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Pneumocystis pneumonia in a child with sojia
© Schüller et al; licensee BioMed Central Ltd. 2014
- Published: 17 September 2014
- Juvenile Idiopathic Arthritis
Pneumocystis pneumonia (PCP) is an opportunistic infection affecting patients with congenital or acquired immunodeficiency. In rheumatology, PCP is occasionally seen as a life threatening event complicating the course and treatment of a variety of diseases, especially vasculitides and systemic connective tissue disorders.
To show possible complications of the immunosuppressive treatment of systemic onset juvenile idiopathic arthritis (soJIA) and also demonstrate possible adverse effects and alternatives of antimicrobial treatment of PCP.
A case report of a girl with soJIA and Pneumocystis infection.
A 6-year-old girl with soJIA treated with high doses of corticosteroids and cyclosporine for 6 months was sent to the Paediatric Rheumatology Centre at the Paediatric Department of the University Hospital Brno, Czech Republic. For lasting systemic symptoms (fever, rash, high inflammatory markers) and active knee arthritis the therapy with tocilizumab was initiated after discontinuation of cyclosporine. There was a history of repeated antibiotic and antifungal therapy for upper respiratory infections before starting the biological treatment. At the time of the first tocilizumab infusion, chest radiograph was negative, white blood cell count including neutrophils and lymphocytes was normal, the total IgG level was only slightly reduced. After the second dose of tocilizumab the corticosteroids could be tapered, but the girl presented with nonproductive cough and dyspnea. On the basis of typical symptoms, HRCT findings and highly positive PCR for Pneumocystis jiroveci in bronchoalveolar lavage the diagnosis of PCP was established and tocilizumab was discontinued. The first line PCP treatment with i.v. trimethoprim-sulfamethoxazole (TMP-SMX) for 17 days was successful, but it was complicated by agranulocytosis requiring application of colony stimulating factors and antibiotic treatment for febrile neutropenia. Granulocyte count was promptly normalized but simultaneously significant hypogammaglobulinemia occurred with the absence of CD20+ and significant decrease of CD19+ lymphocytes in peripheral blood, while the counts of T lymphocytes including CD4+ were normal. Monthly substitution by intravenous immunoglobulins (IVIGs) was required for six months until sustained normalization of plasma immunoglobulins was achieved. Intravenous pentamidine every 4 weeks has been used in the secondary PCP prophylaxis. The dose of corticosteroids could be significantly decreased because of inactivity of soJIA for a long period of expressed secondary immunodeficiency. However, eight months after setting the diagnosis of PCP the soJIA flared, possibly in connection with the restitution of the immune response. The therapy with anakinra was started with good response enabling corticosteroid withdrawal within 5 months. Now, the girl is without any difficulties, there are no clinical or laboratory signs of inflammation, her serum immunoglobulin levels are normal as well as the number of T-lymphocytes, even the B-lymphocyte count is almost normal. Secondary PCP prophylaxis still continues.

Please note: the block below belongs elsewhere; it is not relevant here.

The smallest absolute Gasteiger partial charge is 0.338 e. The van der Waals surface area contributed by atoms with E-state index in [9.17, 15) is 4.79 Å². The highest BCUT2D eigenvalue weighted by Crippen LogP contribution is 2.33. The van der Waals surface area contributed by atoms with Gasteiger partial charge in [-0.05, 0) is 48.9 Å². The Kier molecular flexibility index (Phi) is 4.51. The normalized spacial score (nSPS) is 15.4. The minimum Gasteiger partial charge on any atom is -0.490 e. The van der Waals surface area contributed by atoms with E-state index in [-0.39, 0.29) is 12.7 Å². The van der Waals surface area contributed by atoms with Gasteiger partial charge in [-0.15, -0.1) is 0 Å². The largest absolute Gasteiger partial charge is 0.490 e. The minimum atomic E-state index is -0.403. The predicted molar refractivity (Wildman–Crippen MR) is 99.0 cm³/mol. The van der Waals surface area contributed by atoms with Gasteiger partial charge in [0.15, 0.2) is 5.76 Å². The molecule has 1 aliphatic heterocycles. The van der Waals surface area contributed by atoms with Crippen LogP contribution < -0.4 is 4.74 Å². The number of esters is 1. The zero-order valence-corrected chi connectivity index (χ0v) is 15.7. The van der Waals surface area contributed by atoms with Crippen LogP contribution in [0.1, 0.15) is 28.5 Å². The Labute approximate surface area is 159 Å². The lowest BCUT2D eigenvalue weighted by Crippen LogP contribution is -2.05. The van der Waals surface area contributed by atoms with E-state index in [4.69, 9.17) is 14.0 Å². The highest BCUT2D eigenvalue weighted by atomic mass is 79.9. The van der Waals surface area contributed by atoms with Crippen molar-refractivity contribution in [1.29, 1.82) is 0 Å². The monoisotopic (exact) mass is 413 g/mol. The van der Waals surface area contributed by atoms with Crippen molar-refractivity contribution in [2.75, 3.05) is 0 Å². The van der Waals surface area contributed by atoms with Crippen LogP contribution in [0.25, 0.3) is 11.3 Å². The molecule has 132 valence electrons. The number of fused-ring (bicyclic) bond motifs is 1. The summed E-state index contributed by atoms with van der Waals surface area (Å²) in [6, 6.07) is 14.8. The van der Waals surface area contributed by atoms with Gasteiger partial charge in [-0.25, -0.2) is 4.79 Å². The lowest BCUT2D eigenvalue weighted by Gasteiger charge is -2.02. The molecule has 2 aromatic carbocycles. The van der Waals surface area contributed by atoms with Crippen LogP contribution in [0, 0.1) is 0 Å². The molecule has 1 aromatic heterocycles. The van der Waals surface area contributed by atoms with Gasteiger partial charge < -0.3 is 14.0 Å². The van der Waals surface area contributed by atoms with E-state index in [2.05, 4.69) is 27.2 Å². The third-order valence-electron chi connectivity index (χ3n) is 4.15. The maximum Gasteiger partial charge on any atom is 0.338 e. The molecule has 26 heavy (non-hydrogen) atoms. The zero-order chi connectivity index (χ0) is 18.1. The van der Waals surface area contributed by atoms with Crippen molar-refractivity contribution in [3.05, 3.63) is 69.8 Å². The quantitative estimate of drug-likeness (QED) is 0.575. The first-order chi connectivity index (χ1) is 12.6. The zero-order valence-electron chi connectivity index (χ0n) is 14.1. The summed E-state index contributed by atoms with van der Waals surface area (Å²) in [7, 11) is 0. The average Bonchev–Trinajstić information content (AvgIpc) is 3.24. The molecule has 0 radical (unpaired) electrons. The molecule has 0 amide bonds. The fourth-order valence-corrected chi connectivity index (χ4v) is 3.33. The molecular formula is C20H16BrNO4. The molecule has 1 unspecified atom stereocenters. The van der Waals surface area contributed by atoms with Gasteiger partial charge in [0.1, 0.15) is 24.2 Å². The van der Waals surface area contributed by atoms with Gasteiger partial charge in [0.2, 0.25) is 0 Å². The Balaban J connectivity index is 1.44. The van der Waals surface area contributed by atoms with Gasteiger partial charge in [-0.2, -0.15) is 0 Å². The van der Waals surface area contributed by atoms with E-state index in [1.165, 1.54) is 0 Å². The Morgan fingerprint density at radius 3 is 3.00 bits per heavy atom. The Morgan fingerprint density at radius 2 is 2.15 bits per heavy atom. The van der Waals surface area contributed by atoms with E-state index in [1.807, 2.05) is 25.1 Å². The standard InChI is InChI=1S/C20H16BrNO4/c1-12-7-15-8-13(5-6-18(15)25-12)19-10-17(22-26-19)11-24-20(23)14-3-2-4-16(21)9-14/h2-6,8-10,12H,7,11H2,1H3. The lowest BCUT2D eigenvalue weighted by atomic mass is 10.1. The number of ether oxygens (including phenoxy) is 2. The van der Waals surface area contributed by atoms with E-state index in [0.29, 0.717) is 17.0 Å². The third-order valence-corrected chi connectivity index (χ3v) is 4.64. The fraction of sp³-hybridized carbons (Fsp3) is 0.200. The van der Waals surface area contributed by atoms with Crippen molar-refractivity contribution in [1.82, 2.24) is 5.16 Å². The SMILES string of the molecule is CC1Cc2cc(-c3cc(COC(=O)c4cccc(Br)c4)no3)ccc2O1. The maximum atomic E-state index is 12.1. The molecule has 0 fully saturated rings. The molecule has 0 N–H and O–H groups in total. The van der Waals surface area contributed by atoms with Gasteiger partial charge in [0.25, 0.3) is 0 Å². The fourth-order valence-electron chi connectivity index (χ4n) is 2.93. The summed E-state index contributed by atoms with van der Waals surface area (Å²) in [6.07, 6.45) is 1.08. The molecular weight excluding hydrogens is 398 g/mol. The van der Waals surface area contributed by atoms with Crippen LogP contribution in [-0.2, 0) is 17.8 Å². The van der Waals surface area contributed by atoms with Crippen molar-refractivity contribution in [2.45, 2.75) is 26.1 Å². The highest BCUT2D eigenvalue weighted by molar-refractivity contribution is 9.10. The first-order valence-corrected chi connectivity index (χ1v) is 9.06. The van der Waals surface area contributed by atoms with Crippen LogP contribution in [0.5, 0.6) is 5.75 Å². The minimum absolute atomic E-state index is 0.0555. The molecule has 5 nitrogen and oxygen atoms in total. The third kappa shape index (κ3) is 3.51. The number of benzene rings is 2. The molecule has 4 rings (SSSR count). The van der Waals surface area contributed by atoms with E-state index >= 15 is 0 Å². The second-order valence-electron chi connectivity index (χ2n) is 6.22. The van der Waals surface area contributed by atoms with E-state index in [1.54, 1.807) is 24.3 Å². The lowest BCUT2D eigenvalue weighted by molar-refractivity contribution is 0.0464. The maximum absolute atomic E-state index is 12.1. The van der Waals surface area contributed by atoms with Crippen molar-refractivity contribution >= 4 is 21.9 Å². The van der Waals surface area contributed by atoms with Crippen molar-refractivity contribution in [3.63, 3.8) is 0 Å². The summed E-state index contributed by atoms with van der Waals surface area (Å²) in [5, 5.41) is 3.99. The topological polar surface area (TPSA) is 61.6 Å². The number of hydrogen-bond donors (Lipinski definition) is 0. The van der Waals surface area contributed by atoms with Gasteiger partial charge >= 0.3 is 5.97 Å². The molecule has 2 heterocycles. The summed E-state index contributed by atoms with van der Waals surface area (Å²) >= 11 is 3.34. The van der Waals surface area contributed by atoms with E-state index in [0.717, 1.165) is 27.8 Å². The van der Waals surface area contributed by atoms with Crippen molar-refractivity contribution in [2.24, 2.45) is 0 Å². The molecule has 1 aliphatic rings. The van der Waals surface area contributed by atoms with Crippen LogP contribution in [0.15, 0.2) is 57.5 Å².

Pneumocystis pneumonia in rheumatology should be considered particularly in patients with secondary immunodeficiency connected with aggressive and combined immunosuppressive therapy. However, no specific guidelines have been established for primary PCP prophylaxis in patients without HIV infection. PCP treatment with high doses of TMP-SMX may be associated with significant side effects such as agranulocytosis, which requires the use of second line drugs, for example pentamidine. Criteria for discontinuing the secondary PCP prophylaxis have also not been clearly defined and an individual approach should be used.
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